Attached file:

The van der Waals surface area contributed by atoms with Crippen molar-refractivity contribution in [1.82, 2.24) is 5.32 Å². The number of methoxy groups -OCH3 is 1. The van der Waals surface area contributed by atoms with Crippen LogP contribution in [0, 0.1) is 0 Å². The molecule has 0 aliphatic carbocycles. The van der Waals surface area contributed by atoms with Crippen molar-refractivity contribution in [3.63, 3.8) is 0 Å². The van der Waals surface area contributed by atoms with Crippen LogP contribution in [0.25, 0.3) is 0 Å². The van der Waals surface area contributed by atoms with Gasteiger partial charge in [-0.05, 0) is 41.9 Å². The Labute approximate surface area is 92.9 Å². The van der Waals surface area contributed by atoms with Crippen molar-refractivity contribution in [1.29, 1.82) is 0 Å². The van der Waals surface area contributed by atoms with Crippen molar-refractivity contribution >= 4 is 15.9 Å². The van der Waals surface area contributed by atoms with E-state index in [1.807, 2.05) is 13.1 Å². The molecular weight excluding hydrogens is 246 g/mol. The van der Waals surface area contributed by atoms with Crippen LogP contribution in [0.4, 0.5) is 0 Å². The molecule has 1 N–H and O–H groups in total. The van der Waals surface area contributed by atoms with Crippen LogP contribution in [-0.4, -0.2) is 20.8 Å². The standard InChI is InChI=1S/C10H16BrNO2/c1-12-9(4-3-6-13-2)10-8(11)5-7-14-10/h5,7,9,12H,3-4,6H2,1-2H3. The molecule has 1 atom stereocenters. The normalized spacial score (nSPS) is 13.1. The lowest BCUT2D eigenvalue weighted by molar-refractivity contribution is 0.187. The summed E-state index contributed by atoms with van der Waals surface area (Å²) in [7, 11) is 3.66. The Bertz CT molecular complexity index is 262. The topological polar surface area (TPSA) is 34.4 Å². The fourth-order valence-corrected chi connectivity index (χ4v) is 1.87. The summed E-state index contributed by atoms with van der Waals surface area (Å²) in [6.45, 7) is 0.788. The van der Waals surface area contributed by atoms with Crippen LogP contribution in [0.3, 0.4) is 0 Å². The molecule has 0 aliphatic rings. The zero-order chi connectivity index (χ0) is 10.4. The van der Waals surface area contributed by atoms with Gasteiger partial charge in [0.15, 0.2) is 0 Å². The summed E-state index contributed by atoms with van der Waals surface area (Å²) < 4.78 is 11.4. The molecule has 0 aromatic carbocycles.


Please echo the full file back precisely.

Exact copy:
The van der Waals surface area contributed by atoms with Crippen molar-refractivity contribution in [1.82, 2.24) is 5.32 Å². The number of methoxy groups -OCH3 is 1. The van der Waals surface area contributed by atoms with Crippen LogP contribution in [0, 0.1) is 0 Å². The molecule has 0 aliphatic carbocycles. The van der Waals surface area contributed by atoms with Crippen molar-refractivity contribution in [3.63, 3.8) is 0 Å². The van der Waals surface area contributed by atoms with Crippen LogP contribution in [0.25, 0.3) is 0 Å². The van der Waals surface area contributed by atoms with Gasteiger partial charge in [-0.05, 0) is 41.9 Å². The Labute approximate surface area is 92.9 Å². The van der Waals surface area contributed by atoms with Crippen molar-refractivity contribution in [1.29, 1.82) is 0 Å². The van der Waals surface area contributed by atoms with Crippen molar-refractivity contribution >= 4 is 15.9 Å². The van der Waals surface area contributed by atoms with E-state index in [1.807, 2.05) is 13.1 Å². The molecular weight excluding hydrogens is 246 g/mol. The van der Waals surface area contributed by atoms with Crippen LogP contribution in [0.4, 0.5) is 0 Å². The molecule has 1 N–H and O–H groups in total. The van der Waals surface area contributed by atoms with Crippen LogP contribution in [-0.4, -0.2) is 20.8 Å². The standard InChI is InChI=1S/C10H16BrNO2/c1-12-9(4-3-6-13-2)10-8(11)5-7-14-10/h5,7,9,12H,3-4,6H2,1-2H3. The molecule has 1 atom stereocenters. The normalized spacial score (nSPS) is 13.1. The lowest BCUT2D eigenvalue weighted by molar-refractivity contribution is 0.187. The summed E-state index contributed by atoms with van der Waals surface area (Å²) in [7, 11) is 3.66. The Bertz CT molecular complexity index is 262. The topological polar surface area (TPSA) is 34.4 Å². The fourth-order valence-corrected chi connectivity index (χ4v) is 1.87. The summed E-state index contributed by atoms with van der Waals surface area (Å²) in [6.45, 7) is 0.788. The van der Waals surface area contributed by atoms with Crippen LogP contribution in [0.3, 0.4) is 0 Å². The molecule has 0 aliphatic rings. The zero-order chi connectivity index (χ0) is 10.4. The van der Waals surface area contributed by atoms with Gasteiger partial charge in [0.15, 0.2) is 0 Å². The summed E-state index contributed by atoms with van der Waals surface area (Å²) < 4.78 is 11.4. The molecule has 0 aromatic carbocycles.